West and East Village, Chelsea, Soho, Noho, Little Italy, Chinatown and Lower East Side, Since 1933
Volume 77, Number 20 | October 17 - 23, 2007

The Lower East Side Traditions and Transitions
A special Villager supplement

Villager photo by Elizabeth Proitsis

One of the “Your Guide to the Lower East Side” signs posted at P.S. 42, with a statement by Lillian Rivera

A sign project shows the way life was and is lived

By Gerard Flynn

“From the ‘slave galleries’ you are invisible. You can see but you can’t be seen. Black people, free and enslaved, were forced to sit in hidden, cramped rooms above the balcony of our church,” the Reverend Errol Harvey of St. Augustine’s Episcopal Church told a small crowd gathered last month at the Lower East Side Tenement Museum. 

Harvey was describing the segregated experiences African-Americans faced even in sacred spaces, and was quoting from a testimonial he had submitted, one of 28, which make up “Your Guide To The Lower East Side,” a sign project mapping memories of community life over the past century or so. 

In the project, launched by the Municipal Art Society and City Lore at the beginning of September, private testimonials have been mounted at six sites throughout the neighborhood to celebrate the varied history and cultural richness of more than a century and a half of life there. The exhibition will extend through February 2008.

The idea, which started as a pilot project in 2002, aims to give voice to the stories of otherwise-silent historical sites, promoting the practice of place marking as a way of visibly showing why these locations matter. 

Four of the signs were recently mounted at P.S. 42, an early-20th-century school building straddling the border between Chinatown and the Lower East Side at Hester St.

With a demographic history largely reflecting the neighborhood’s changing cultural character, the school, according to its principal, Rosa Casiello O’Day — who provided testimony for the project — helped bring into focus for its students the intimate relationship between the area’s diverse denizens.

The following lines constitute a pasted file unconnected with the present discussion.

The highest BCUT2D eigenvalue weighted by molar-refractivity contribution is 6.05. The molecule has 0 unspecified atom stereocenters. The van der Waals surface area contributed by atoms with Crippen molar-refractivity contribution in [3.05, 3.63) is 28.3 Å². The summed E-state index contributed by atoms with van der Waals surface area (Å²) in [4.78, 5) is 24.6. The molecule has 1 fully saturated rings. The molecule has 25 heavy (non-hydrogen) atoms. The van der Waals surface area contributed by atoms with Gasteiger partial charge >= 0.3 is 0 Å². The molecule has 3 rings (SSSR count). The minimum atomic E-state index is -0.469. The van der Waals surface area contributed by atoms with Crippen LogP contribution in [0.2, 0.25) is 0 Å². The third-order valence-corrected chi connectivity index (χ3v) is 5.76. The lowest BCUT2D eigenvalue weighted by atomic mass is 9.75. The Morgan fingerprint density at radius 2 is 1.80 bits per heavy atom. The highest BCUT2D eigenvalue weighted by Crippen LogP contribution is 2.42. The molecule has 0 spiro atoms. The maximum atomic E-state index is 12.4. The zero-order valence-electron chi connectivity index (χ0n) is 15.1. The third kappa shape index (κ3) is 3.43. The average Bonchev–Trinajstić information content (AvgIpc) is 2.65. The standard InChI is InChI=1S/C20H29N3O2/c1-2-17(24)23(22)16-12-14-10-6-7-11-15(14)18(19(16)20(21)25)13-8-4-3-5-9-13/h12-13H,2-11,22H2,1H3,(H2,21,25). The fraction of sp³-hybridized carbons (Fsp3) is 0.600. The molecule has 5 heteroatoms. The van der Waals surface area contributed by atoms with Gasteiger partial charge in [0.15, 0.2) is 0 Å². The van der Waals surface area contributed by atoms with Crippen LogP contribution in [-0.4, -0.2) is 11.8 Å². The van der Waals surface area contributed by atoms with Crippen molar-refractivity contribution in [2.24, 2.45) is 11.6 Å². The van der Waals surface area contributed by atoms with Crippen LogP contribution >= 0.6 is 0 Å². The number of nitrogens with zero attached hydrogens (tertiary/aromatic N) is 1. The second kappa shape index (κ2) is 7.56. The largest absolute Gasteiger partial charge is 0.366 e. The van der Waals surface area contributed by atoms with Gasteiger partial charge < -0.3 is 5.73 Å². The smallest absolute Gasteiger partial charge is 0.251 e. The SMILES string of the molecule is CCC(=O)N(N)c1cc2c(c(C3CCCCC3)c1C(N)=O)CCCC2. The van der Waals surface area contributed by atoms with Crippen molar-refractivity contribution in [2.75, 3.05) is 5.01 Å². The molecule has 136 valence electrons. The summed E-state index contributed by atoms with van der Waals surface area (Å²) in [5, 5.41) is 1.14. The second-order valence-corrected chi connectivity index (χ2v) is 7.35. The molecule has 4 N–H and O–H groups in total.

“The story of a place is the story of its people; the people and the place are one. People are the physicality of the place,” she said.

“On a personal level, place provides a framework for how I look at the world, I’ve always been particularly attuned to my physical surroundings,” added Marci Reaven, managing director of City Lore and also director of the signs project. 

“As a historian,” Reaven said, “I find that ‘place’ offers a way to do history in a way that’s meaningful and tangible for a wide variety of people.”

Signs will also be mounted at St. Teresa’s Church on Henry St., at Seward Park and at Straus Square on Rutgers St. 

The event was also attended by David McWater, chairperson of Community Board 3, who spoke about the important contributions immigrants had made to the area and to the country at large. 

Recalling how hers was the second Puerto Rican family to arrive on her street in the late 1950s, Lillian Rivera — whose statement graces one of the 28 signs — vividly expressed just how trying that immigrant experience could be, especially for the unskilled. 

“My mother worked hard to raise us five — garment factories during the day, other people’s laundry at night, in our tub,” Rivera said. “She made her own starch using yucca.”

Another contributor to the project, Rebecca Lepkoff, who grew up during the Depression on the Lower East Side, said it was first-generation or immigrant mothers that mattered and ought to be honored, “with their children, pans in hand as they stopped to talk to each other on the street. …”

“People sitting on stoops…so much gold lettering on the store windows,” she said, lamenting the loss of fond scenes.

However, of all 28 sign testimonials, perhaps none gives a greater sense of how discomforting life on the Lower East Side could be back in the old days than the one referring to a 1993 excavation in the Tenement Museum’s backyard at 97 Orchard St. 

Not gold, not dinosaur bones, not a long-forgotten tomb, archaeologists and staff dug up the building’s outhouse, an underground vault, draining into the sewers “with multiple seats,” which served as a temporary resting place for the 7,000 immigrants who lived in the tenement from 1864 to 1905. 


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